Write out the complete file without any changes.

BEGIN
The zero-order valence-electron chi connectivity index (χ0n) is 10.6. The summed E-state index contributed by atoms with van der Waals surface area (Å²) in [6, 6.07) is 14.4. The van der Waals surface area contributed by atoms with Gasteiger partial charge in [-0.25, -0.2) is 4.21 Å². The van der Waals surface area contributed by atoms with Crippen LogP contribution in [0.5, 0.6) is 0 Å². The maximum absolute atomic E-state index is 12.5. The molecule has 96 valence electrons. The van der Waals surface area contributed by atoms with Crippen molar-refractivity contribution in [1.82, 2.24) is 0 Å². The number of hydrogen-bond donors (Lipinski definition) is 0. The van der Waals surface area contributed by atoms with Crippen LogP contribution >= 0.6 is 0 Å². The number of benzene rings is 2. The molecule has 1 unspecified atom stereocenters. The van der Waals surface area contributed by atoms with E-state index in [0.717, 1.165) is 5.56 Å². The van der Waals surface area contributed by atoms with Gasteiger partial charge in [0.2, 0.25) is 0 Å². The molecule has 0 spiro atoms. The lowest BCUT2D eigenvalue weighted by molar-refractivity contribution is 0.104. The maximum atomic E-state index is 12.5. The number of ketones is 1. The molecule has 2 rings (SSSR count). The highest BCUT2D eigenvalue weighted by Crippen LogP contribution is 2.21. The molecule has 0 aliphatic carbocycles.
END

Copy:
The zero-order valence-electron chi connectivity index (χ0n) is 10.6. The summed E-state index contributed by atoms with van der Waals surface area (Å²) in [6, 6.07) is 14.4. The van der Waals surface area contributed by atoms with Gasteiger partial charge in [-0.25, -0.2) is 4.21 Å². The van der Waals surface area contributed by atoms with Crippen LogP contribution in [0.5, 0.6) is 0 Å². The maximum absolute atomic E-state index is 12.5. The molecule has 96 valence electrons. The van der Waals surface area contributed by atoms with Crippen molar-refractivity contribution in [1.82, 2.24) is 0 Å². The number of hydrogen-bond donors (Lipinski definition) is 0. The van der Waals surface area contributed by atoms with Crippen LogP contribution >= 0.6 is 0 Å². The number of benzene rings is 2. The molecule has 1 unspecified atom stereocenters. The van der Waals surface area contributed by atoms with E-state index in [0.717, 1.165) is 5.56 Å². The van der Waals surface area contributed by atoms with Gasteiger partial charge in [0.2, 0.25) is 0 Å². The molecule has 0 spiro atoms. The lowest BCUT2D eigenvalue weighted by molar-refractivity contribution is 0.104. The maximum atomic E-state index is 12.5. The number of ketones is 1. The molecule has 2 rings (SSSR count). The highest BCUT2D eigenvalue weighted by Crippen LogP contribution is 2.21. The molecule has 0 aliphatic carbocycles.